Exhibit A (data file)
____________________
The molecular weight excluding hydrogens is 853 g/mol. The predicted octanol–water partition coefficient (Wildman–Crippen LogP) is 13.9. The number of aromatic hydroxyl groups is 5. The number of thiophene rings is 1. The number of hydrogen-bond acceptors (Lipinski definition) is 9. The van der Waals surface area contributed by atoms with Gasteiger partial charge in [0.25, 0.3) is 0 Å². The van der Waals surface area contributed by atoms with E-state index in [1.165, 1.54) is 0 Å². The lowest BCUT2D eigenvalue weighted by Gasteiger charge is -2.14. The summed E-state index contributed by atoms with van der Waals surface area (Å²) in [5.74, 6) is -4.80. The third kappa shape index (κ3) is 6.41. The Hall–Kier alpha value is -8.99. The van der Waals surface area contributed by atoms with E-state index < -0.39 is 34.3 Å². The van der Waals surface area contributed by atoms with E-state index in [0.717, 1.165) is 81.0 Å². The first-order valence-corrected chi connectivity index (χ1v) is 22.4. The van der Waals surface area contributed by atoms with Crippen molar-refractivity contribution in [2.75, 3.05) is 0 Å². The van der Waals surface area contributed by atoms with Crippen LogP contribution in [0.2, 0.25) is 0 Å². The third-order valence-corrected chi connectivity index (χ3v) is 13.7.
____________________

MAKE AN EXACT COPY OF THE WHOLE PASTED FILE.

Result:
The molecular weight excluding hydrogens is 853 g/mol. The predicted octanol–water partition coefficient (Wildman–Crippen LogP) is 13.9. The number of aromatic hydroxyl groups is 5. The number of thiophene rings is 1. The number of hydrogen-bond acceptors (Lipinski definition) is 9. The van der Waals surface area contributed by atoms with Gasteiger partial charge in [0.25, 0.3) is 0 Å². The van der Waals surface area contributed by atoms with E-state index in [1.165, 1.54) is 0 Å². The lowest BCUT2D eigenvalue weighted by Gasteiger charge is -2.14. The summed E-state index contributed by atoms with van der Waals surface area (Å²) in [5.74, 6) is -4.80. The third kappa shape index (κ3) is 6.41. The Hall–Kier alpha value is -8.99. The van der Waals surface area contributed by atoms with E-state index < -0.39 is 34.3 Å². The van der Waals surface area contributed by atoms with E-state index in [0.717, 1.165) is 81.0 Å². The first-order valence-corrected chi connectivity index (χ1v) is 22.4. The van der Waals surface area contributed by atoms with Crippen molar-refractivity contribution in [2.75, 3.05) is 0 Å². The van der Waals surface area contributed by atoms with Crippen LogP contribution in [0.2, 0.25) is 0 Å². The third-order valence-corrected chi connectivity index (χ3v) is 13.7.